Albert M. Hansen serves as father to a family of thousands.
As staff chaplain at Fort Meade, the Roman Catholic priest supervises the spiritual needs of an entire army base. He educates, he counsels, he celebrates Masses for Catholic soldiers, he talks about God. And especially in these days of Desert Shield, Hansen comforts.
Two of the three battalions stationed at Fort Meade have left for Saudi Arabia since August, some leaving spouses and children behind.Hansen, four other chaplains and five assistants conduct ongoing support groups -- the Family Information Network Exchange -- answering questions and assuaging anxieties as best they can.
"Why. They want to know why," says Hansen. "They're looking for someone to say (tragedy) is not going to happen, but you can't say that."
What the chaplains can do, he says, is "listen and try to give them hope. And encourage them to pray -- a tool we do have -- to support each other with prayer."
All around the base these days, Hansen says, "people are aware of the value and importance of prayer." As the troops left for overseas, many came to the chaplains and requested baptism or made a confession or just talked, Hansen says.
This overhaul of souls isn't an unusual reaction in the face of war, says the priest, who hasserved as an army chaplain for 21 years.
"We saw this in Vietnam,and also in basic training. Often the chapels will fill, and you'll have 700 at Mass."
While motives can be mixed, Hansen supports renewed spiritual interest, whatever the cause. "Maybe out of that something real does happen, and that's good," he says.
The priest sees soldiers expressing spiritual interest with their money, too. In offerings taken at all religious services one Sunday last month, the troops gave an unprecedented $6,700 to provide food and toys for needy families.
As head chaplain at the base, Hansen makes sure religious services and training are offered for all faiths. The chaplains have had no requests for Orthodox or Islamic services, he says, but Roman Catholic, Protestant and Jewish services are provided. He also supervises religious education for adults and children, aided by several hundred volunteers.
The work has increased in recent months, but the cause is worthy, Hansen says. Units headed overseas have requested Masses said just for them as a unit. "Maybe they haven't been very religious, but they're saying to God, 'We still believe in you,' " Hansen says. "I think that's good and healthy."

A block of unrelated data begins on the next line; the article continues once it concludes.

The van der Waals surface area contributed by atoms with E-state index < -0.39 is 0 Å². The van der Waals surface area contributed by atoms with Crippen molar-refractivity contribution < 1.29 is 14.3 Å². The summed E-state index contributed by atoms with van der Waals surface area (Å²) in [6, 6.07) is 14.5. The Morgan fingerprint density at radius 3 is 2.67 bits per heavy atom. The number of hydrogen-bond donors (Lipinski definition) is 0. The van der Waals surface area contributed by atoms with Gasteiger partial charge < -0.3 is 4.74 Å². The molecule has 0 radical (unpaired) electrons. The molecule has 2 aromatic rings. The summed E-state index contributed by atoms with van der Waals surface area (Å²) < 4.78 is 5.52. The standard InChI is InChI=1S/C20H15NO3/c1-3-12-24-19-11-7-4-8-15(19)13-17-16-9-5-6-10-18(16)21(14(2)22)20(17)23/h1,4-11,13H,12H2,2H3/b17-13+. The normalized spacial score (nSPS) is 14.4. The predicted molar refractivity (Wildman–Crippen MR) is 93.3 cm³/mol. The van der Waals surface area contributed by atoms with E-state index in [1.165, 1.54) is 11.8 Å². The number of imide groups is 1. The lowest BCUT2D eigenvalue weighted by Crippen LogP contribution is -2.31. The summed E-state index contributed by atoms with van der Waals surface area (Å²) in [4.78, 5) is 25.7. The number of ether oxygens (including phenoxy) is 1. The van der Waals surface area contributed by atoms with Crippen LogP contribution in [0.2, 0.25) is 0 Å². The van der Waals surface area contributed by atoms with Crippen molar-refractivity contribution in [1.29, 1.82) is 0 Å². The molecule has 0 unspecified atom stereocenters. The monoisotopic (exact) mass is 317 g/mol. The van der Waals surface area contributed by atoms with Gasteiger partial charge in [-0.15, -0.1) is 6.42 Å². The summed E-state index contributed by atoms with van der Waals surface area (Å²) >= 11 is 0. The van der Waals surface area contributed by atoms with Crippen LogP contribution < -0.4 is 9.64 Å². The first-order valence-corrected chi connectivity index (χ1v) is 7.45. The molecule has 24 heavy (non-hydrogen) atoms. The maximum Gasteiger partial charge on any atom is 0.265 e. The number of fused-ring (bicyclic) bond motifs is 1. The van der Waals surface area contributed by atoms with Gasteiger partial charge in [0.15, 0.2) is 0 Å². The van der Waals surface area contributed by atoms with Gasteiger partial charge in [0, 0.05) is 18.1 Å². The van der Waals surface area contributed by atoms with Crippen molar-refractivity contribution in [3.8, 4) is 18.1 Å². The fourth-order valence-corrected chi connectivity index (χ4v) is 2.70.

For some soldiers in the 85th medical battalion, leaving families was their biggest worry, says Chaplain Jim L. Pittman, who ministered to the 85th before they left for Saudi Arabia.
"I told them I'd do whatever I could" for about 150 families of the 85th left at the army base, says Pittman, who also serves as pastor of Cavalry Chapel on the base.
Visiting with the families, Pittman finds they have a great need to talk. Many have renewed their spiritual commitment and attend worship services regularly, he says.
"I encourage them to find strength in that, and also I try in practical ways to help with programs to keep them busy."
The challenge isn't easy for anyone. Spouses left behind wake upto empty beds and realize they are suddenly single parents, says John Hall, the chaplain in charge of Family Life programs at the army base.
"We hold seminars on how to identify stress, how to combat stress and depression," says Hall.
However, the stresses aren't unique to wartime, Hall points out. During peacetime, spouses can be assigned to overseas tours in countries such as Korea or Germany. And simply entering the army culture can be stressful in itself, he adds.
"Think how hard it is for an 18-year-old bride, away from her family for the first time, in a new part of the country, and a new way of life," Hall says. "He's at work long hours and she's at home. It's hard."
But, adds Hansen, he's been impressed through the years by the courage of spouses, usually women, left behind. "Once they deal with the initial stress, they find great strength, and they support each other," he says.
Also facing extra difficulties are the 650 families deemed "exceptional" -- families stationed at Fort Meade in order to receive treatment for spouses or children at medical institutions such as Walter Reed Army Hospital, the chaplains say.
Pittman recalls visiting a young couple in the hospital after their 3-month-old infant died. "It's like any chaplain, you encourage them to express their feelings, you offer hope, you just listen. The mother talked and talked, and they seemed so glad I was there," he says.
Chaplains remain on call 24 hours a day for everything from a soldier who just wants to talk to an emergency call from the hospital.
Adds Hansen, "It's heartwarming when you hear from people and they say you've helped them.
Sometimes they write letters, or call, and it reminds you of the reason you're a chaplain -- primarily for the soldiers."
The staff chaplain wishes he were overseas with the troops.
"If I could, I'd have been on the first plane to Saudi Arabia," he says.
But there's plenty for him to do, working with the one battalion remaining at the army base and with the families who need help.
"You never know what's going to come through your door," he says.